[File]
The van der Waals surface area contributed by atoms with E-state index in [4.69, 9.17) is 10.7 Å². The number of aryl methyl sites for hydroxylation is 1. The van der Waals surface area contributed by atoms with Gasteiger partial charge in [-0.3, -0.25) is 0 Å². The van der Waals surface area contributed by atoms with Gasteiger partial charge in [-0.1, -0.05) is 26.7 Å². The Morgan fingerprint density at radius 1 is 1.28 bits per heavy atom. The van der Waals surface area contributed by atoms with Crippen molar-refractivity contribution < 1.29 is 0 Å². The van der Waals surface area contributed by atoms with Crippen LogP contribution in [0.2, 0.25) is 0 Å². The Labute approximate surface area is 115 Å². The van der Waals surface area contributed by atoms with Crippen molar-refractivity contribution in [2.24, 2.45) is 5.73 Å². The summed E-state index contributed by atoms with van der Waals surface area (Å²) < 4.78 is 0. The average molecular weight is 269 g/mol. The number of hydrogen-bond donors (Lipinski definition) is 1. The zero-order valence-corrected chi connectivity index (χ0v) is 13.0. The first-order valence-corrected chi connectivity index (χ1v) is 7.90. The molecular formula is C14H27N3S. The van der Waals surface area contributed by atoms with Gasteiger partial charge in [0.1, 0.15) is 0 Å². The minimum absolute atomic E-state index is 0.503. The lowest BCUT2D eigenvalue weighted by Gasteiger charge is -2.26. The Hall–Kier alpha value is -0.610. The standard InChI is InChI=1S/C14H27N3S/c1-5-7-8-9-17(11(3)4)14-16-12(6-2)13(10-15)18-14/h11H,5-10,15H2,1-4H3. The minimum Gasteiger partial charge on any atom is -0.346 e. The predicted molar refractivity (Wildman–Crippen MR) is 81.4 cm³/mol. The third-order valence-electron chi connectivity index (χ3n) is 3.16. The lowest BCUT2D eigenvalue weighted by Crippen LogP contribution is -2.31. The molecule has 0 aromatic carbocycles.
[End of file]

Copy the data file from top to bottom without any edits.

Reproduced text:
The van der Waals surface area contributed by atoms with E-state index in [4.69, 9.17) is 10.7 Å². The number of aryl methyl sites for hydroxylation is 1. The van der Waals surface area contributed by atoms with Gasteiger partial charge in [-0.3, -0.25) is 0 Å². The van der Waals surface area contributed by atoms with Gasteiger partial charge in [-0.1, -0.05) is 26.7 Å². The Morgan fingerprint density at radius 1 is 1.28 bits per heavy atom. The van der Waals surface area contributed by atoms with Crippen molar-refractivity contribution < 1.29 is 0 Å². The van der Waals surface area contributed by atoms with Crippen LogP contribution in [0.2, 0.25) is 0 Å². The Labute approximate surface area is 115 Å². The van der Waals surface area contributed by atoms with Crippen molar-refractivity contribution in [2.24, 2.45) is 5.73 Å². The summed E-state index contributed by atoms with van der Waals surface area (Å²) < 4.78 is 0. The average molecular weight is 269 g/mol. The number of hydrogen-bond donors (Lipinski definition) is 1. The zero-order valence-corrected chi connectivity index (χ0v) is 13.0. The first-order valence-corrected chi connectivity index (χ1v) is 7.90. The molecular formula is C14H27N3S. The van der Waals surface area contributed by atoms with Gasteiger partial charge in [0.1, 0.15) is 0 Å². The minimum absolute atomic E-state index is 0.503. The lowest BCUT2D eigenvalue weighted by Gasteiger charge is -2.26. The Hall–Kier alpha value is -0.610. The standard InChI is InChI=1S/C14H27N3S/c1-5-7-8-9-17(11(3)4)14-16-12(6-2)13(10-15)18-14/h11H,5-10,15H2,1-4H3. The minimum Gasteiger partial charge on any atom is -0.346 e. The predicted molar refractivity (Wildman–Crippen MR) is 81.4 cm³/mol. The third-order valence-electron chi connectivity index (χ3n) is 3.16. The lowest BCUT2D eigenvalue weighted by Crippen LogP contribution is -2.31. The molecule has 0 aromatic carbocycles.